In 1958, he happened to meet India’s first Prime Minister, Pandit Jawaharlal Nehru, after his visit to Paro. Nehru had inspired him to strengthen relations with Bhutan at the non-governmental level.

When Bhutan had opened its representation in India in early 1970’s, he grabbed the opportunity to establish his close contact with the first Chief Representative of Bhutan in India, Lyonpo Pema Wangchuk. In 1973, he established IBFA; however, only in 1978 when Bhutan opened its mission in New Delhi, he formally inaugurated it. 

The association organizes programmes and seminars between the people’s level for promoting understanding at the cultural, sentimental and economic levels. Mr. Anil has worked with the association for more than 43 years.

Often he writes articles about Bhutan and particularly about warm friendship between India and Bhutan in the leading Indian newspapers. The IBFA and Bhutan Embassy in New Delhi are planning to launch a magazine called “Bhutan Panorama” from this March. To be published quarterly, they will distribute the magazine all around the world. 

He knows so many things about our kingdom, our culture and people. In fact, he is someone with whom I would like to have a long talk. In an article published in Kuensel, Bhutan’s big leap into future, he wrote,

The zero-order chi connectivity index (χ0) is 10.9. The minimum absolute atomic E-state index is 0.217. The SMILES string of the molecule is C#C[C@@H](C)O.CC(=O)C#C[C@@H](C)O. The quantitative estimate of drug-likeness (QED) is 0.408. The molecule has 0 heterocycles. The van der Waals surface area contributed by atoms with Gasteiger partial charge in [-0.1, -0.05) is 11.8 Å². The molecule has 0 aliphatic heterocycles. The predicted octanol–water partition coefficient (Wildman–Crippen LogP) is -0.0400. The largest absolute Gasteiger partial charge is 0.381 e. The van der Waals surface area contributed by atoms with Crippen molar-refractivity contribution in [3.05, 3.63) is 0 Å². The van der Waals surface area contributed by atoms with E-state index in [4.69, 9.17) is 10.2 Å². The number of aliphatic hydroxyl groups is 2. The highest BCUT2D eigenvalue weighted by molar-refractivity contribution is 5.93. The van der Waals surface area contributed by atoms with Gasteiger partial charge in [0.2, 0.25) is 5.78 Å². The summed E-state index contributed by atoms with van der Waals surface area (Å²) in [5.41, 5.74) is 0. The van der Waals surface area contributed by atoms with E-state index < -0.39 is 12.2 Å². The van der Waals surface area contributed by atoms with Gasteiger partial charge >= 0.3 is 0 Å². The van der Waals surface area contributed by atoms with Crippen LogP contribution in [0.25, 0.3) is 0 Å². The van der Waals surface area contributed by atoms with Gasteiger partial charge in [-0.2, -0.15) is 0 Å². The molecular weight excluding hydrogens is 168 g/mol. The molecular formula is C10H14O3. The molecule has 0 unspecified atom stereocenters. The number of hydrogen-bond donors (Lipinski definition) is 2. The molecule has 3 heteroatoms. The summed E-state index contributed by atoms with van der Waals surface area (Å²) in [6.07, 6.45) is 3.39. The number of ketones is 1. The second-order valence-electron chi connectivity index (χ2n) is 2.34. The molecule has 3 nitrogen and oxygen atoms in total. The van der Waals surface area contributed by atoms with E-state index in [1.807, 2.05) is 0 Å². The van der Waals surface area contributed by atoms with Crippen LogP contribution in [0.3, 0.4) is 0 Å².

”Religion is visible in everyday life. Every house is having a temple of its own. On the slope of the hills one can see dzongs and fortresses, which evoke memories of Bhutan’s rich past. Also, at every bend one can see white prayer flags fluttering in the gentle breeze, confirming the faith of the people in religion.”
It sounds strange to say, but sometimes we discover more about our country when we travel outside. Sometimes we learn to appreciate more about our place and ourselves when we meet a personality like R.N. Anil.

Long live Mr. Anil! Long live IBFA! Long live India-Bhutan Friendship!

Wednesday, March 9, 2016

From Calcutta to Delhi: the sky is not the limit

A couple of weeks before, I was travelling in India. To put it more aptly, I was travelling from Calcutta to Delhi through an Indian flight. The airline, IndiGo, was a sophisticated one, and quite surprisingly, punctual too. It impressed me. 

Almost all the passengers were Indians, by the looks of them; and of course, by the talk of them. For, the world knows how they look. For, the world knows how they talk. For, the world knows how they smell.

No sooner did I take my seat, some strange smell started to bother me - that of mixed smell of strong perfume and armpits. That was when I remembered Russell Peter’s joke: he smells Indians as soon as he walks off the Delhi airport. He is a hilarious comedian.